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(522) Application of thin-film solid phase extraction to measure fugacity and fugacity capacity of organic contaminants in sediments .
Otton, Victoria*,1, Meloche, Lizanne1, Kozma, Melissa1, Birch, Gavin2, Gobas, Frank1, 1 Simon Fraser University, Burnaby, BC, Canada2 University of Sydney, Sydney, Australia
ABSTRACT- Solid-phase extraction using thin films of ethylene vinyl acetate (EVA) coated onto glass provides an indirect way to measure the fugacity (or differences in fugacity) of semi-volatile organic chemicals in environmental media. Here, we examined the feasibility of using thin films to measure the fugacities and fugacity capacities of organic chemicals in marine sediments. The method is based on establishing chemical equilibria between sediments and thin films coated on the interior surface of capped 2 ml glass autosampler vials. At equilibrium, the fugacity in the sediment (fs) and EVA (fe) are equal; fe is equivalent to the ratio of chemical concentration measured in EVA to (Keva-air/RT). We will show that film-air partition coefficients of a range of chlorobenzenes and PCBs correlate well with the octanol-air partition coefficients. We will further show that chlorobenzene and PCB contaminated sediments achieve chemical equilibria with the films in less than 20 minutes with insignificant losses from the sediment matrix and with coefficients of variation ranging between 15-20%. Finally we will demonstrate the application of the method for sediment fugacity and fugacity capacity measurements and discuss the relationship between measured fugacities and absorbable concentrations in benthic biota. We propose that the method provides a simple, quick and effective means to measure bioavailable chemical concentrations in sediments.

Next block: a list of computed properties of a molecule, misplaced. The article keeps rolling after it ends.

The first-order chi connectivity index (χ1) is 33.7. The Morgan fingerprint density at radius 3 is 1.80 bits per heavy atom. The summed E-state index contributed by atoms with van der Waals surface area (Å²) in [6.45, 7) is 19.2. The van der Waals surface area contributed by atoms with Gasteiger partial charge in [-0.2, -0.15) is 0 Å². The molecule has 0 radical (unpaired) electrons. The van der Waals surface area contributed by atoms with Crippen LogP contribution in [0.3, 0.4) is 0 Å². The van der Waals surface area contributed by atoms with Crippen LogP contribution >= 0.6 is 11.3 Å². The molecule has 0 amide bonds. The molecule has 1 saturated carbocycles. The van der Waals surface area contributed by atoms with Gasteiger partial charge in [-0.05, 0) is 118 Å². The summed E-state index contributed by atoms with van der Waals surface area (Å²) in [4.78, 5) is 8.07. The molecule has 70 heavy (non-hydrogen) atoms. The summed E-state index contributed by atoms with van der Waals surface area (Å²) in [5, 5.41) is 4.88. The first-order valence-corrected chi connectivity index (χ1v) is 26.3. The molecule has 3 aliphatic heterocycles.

Key words: sediment, fugacity, thin-film, solid phase extraction
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